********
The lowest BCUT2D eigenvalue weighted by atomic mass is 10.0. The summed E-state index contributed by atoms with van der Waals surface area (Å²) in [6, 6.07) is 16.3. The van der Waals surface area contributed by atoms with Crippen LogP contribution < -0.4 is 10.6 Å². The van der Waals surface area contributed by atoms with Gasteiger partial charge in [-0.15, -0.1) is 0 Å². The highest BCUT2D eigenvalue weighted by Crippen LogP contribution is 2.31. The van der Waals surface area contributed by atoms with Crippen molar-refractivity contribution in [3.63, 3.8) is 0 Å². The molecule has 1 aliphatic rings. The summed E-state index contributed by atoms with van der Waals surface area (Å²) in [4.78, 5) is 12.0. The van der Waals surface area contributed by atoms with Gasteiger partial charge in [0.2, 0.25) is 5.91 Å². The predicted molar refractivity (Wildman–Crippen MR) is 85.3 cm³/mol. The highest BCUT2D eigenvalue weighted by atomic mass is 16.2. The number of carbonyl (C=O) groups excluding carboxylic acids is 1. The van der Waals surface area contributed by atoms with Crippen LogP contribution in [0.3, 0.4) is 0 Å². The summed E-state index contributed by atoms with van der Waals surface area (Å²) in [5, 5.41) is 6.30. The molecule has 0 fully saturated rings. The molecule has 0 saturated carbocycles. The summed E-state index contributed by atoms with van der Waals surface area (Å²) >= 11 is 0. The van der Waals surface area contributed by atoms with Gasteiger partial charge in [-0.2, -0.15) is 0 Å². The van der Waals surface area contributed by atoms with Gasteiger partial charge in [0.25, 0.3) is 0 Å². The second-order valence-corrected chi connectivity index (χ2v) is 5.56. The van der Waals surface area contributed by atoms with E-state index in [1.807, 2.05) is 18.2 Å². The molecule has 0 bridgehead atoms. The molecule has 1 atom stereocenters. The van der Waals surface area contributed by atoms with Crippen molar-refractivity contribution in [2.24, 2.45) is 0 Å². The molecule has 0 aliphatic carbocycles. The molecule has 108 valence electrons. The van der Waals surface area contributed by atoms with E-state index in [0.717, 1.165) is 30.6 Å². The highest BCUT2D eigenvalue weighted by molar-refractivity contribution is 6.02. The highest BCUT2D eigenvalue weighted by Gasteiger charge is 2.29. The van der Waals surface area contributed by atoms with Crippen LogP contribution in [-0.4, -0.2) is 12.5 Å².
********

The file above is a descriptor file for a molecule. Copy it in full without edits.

The lowest BCUT2D eigenvalue weighted by atomic mass is 10.0. The summed E-state index contributed by atoms with van der Waals surface area (Å²) in [6, 6.07) is 16.3. The van der Waals surface area contributed by atoms with Crippen LogP contribution < -0.4 is 10.6 Å². The van der Waals surface area contributed by atoms with Gasteiger partial charge in [-0.15, -0.1) is 0 Å². The highest BCUT2D eigenvalue weighted by Crippen LogP contribution is 2.31. The van der Waals surface area contributed by atoms with Crippen molar-refractivity contribution in [3.63, 3.8) is 0 Å². The molecule has 1 aliphatic rings. The summed E-state index contributed by atoms with van der Waals surface area (Å²) in [4.78, 5) is 12.0. The van der Waals surface area contributed by atoms with Gasteiger partial charge in [0.2, 0.25) is 5.91 Å². The predicted molar refractivity (Wildman–Crippen MR) is 85.3 cm³/mol. The highest BCUT2D eigenvalue weighted by atomic mass is 16.2. The number of carbonyl (C=O) groups excluding carboxylic acids is 1. The van der Waals surface area contributed by atoms with Crippen LogP contribution in [0.3, 0.4) is 0 Å². The summed E-state index contributed by atoms with van der Waals surface area (Å²) in [5, 5.41) is 6.30. The molecule has 0 fully saturated rings. The molecule has 0 saturated carbocycles. The summed E-state index contributed by atoms with van der Waals surface area (Å²) >= 11 is 0. The van der Waals surface area contributed by atoms with Gasteiger partial charge in [-0.2, -0.15) is 0 Å². The van der Waals surface area contributed by atoms with Gasteiger partial charge in [0.25, 0.3) is 0 Å². The second-order valence-corrected chi connectivity index (χ2v) is 5.56. The van der Waals surface area contributed by atoms with E-state index in [1.807, 2.05) is 18.2 Å². The molecule has 0 bridgehead atoms. The molecule has 1 atom stereocenters. The van der Waals surface area contributed by atoms with Crippen molar-refractivity contribution in [2.24, 2.45) is 0 Å². The molecule has 0 aliphatic carbocycles. The molecule has 108 valence electrons. The van der Waals surface area contributed by atoms with E-state index in [0.717, 1.165) is 30.6 Å². The highest BCUT2D eigenvalue weighted by molar-refractivity contribution is 6.02. The highest BCUT2D eigenvalue weighted by Gasteiger charge is 2.29. The van der Waals surface area contributed by atoms with Crippen LogP contribution in [-0.4, -0.2) is 12.5 Å².